8051 Interrupts Dinesh K. Sharma Electrical Engineering Department I.I.T. Bombay Mumbai 400 076
The 8051 architecture can handle interrupts from 5 sources. These are: the two external interrupt lines, two timers and the serial interface. Each one of these is assigned an interrupt vector address. This is quite similar to the RST interrupt vectors in the case of 8085.
Port P3 of 8051 is a multi-function port. Different lines of this port carry out functions which are additional to data input-output on the port. Additional functions of Port 3 lines Port Line
Lines P3.2 and P3.3 can be used as interrupt inputs. Interrupts will be caused by a ‘LOW’ level, or a negative edge on these lines. Half of the special function register TCON is used for setting the conditions for causing interrupts from external sources. This register is bit addressable. SFR TCON at byte address 88H Bit No. Bit Name Bit Addr
7 TF1 8F
6 TR1 8E
5 TF0 8D
4 TR0 8C
3 IE1 8B
2 IT1 8A
1 IE0 89
0 IT0 88
IT1 and IT0 are the “Interrupt Type” flags for external sources 1 and 0 respecively. These decide whether a negative going edge or a ‘LOW’ level will cause an interrupt. If the bit is set, the corresponding interrupt is edge sensitive. If it is cleared, the interrupt is level sensitive. IE1 and IE0 are the status flags for the two external interrupt lines. If the flag is 1, the selected type of event (edge or level) has occured on the corresponding interrupt line.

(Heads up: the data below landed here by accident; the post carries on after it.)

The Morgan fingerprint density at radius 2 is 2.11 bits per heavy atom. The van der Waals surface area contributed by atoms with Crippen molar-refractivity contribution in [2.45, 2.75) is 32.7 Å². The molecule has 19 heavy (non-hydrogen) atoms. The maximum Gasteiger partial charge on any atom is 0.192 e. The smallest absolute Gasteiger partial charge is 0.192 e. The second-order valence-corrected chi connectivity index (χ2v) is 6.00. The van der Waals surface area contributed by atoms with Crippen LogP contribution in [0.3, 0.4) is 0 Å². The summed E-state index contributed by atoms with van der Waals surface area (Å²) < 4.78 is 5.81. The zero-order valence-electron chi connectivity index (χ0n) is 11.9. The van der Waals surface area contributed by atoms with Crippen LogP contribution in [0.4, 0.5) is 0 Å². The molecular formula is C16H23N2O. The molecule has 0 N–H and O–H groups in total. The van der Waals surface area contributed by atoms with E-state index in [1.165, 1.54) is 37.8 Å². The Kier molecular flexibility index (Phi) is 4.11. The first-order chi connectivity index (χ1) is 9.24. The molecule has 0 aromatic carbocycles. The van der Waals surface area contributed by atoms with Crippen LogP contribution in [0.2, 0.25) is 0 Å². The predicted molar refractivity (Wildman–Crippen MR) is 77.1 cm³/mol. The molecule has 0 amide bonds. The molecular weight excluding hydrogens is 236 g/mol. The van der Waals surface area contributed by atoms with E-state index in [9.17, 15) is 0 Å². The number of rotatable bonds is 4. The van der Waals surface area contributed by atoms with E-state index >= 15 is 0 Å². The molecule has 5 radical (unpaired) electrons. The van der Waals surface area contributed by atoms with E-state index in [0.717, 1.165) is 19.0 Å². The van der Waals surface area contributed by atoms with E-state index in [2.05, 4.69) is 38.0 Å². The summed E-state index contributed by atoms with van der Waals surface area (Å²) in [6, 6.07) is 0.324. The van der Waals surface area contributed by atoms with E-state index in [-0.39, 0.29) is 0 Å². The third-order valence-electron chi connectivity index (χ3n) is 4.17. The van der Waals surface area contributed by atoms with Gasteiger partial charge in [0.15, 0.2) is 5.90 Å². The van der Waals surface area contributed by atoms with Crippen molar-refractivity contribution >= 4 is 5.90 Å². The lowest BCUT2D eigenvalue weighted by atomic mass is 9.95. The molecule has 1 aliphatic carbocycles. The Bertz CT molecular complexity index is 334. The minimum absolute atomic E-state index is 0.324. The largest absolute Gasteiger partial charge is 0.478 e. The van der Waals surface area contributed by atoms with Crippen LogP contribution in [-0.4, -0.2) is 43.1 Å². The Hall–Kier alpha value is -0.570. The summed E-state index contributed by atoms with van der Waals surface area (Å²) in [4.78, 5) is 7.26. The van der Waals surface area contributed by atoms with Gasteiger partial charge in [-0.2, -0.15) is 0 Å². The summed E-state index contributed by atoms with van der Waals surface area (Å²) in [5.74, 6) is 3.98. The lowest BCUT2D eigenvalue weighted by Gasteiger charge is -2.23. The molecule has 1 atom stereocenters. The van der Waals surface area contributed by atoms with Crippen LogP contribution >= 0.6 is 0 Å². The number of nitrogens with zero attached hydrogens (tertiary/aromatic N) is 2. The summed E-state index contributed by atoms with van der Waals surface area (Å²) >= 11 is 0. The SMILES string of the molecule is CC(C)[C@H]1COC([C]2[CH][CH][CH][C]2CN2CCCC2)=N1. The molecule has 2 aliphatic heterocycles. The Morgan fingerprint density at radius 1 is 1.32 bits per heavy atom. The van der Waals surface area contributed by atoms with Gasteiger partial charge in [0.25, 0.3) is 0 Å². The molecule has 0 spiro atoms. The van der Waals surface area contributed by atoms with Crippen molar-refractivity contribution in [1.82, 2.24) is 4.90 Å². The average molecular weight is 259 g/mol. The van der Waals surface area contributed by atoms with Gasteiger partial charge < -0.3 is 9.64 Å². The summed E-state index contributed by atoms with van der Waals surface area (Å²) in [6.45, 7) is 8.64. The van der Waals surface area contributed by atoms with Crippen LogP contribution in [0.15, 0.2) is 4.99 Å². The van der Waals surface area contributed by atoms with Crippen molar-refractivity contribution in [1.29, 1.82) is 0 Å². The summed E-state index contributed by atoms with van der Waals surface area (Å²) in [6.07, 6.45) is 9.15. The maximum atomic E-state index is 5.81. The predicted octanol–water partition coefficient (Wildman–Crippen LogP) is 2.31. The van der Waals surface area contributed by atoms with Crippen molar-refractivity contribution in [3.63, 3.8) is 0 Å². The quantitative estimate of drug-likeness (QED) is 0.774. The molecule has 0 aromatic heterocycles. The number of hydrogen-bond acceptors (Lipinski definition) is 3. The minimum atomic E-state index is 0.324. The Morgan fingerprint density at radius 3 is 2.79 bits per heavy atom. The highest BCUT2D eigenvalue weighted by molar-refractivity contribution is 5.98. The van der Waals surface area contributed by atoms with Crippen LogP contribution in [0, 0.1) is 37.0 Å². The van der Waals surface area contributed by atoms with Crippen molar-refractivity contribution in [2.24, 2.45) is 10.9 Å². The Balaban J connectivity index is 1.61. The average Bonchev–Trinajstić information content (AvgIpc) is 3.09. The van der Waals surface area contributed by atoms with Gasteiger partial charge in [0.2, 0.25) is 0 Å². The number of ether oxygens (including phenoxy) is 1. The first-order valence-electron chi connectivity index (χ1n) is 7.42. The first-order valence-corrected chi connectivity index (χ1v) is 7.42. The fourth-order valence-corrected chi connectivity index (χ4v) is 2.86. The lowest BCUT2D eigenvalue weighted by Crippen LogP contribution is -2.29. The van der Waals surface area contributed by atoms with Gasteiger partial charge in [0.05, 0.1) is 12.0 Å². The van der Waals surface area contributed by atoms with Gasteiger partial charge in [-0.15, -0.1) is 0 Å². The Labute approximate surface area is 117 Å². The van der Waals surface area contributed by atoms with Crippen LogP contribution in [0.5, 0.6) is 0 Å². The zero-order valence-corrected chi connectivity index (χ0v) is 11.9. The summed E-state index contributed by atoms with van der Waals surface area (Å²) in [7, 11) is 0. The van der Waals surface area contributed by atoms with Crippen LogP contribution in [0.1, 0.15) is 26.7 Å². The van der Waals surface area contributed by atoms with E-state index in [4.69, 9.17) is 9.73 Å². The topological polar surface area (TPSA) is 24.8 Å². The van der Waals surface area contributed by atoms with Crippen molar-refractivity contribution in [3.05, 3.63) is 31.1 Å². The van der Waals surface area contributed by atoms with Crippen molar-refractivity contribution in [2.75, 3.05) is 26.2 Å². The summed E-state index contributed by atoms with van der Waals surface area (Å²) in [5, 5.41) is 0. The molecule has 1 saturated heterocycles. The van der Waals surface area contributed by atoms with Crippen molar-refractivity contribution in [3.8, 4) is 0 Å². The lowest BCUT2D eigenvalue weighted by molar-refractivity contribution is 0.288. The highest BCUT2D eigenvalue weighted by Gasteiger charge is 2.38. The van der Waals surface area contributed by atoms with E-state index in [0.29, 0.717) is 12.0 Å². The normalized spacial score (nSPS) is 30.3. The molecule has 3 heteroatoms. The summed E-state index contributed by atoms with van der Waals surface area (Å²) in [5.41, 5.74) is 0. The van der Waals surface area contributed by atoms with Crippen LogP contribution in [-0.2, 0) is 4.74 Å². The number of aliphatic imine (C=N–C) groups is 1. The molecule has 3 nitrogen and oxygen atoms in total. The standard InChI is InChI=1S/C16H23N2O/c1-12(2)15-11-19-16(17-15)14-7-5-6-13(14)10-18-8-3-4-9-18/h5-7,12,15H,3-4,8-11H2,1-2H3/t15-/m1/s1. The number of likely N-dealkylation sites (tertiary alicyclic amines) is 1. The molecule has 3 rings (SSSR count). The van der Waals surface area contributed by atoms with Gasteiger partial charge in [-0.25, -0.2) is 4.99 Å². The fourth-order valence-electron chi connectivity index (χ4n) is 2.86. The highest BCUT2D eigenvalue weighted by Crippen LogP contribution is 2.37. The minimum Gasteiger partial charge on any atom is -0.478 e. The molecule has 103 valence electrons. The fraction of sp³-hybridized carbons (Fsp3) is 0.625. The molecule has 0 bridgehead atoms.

Internally generated interrupts can be from either timer, or from the serial interface. The serial interface causes interrupts due to a receive event (RI) or due to a transmit event (TI). The receive event occurs when the input buffer of the serial line (sbuf in) is full and a byte needs to be read from it. The transmit event indicates that a byte has been sent a new byte can be written to output buffer of the serial line (sbuf out). 8051 timers always count up. When their count rolls over from the maximum count to 0000, they set the corresponding timer flag TF1 or TF0 in TCON. Counters run only while their run flag (TR1 or TR0) is set by the user program. When the run flag is cleared, the count stops incrementing. The 8051 can be setup so that an interrupt occurs whenever TF1 or TF0 is set.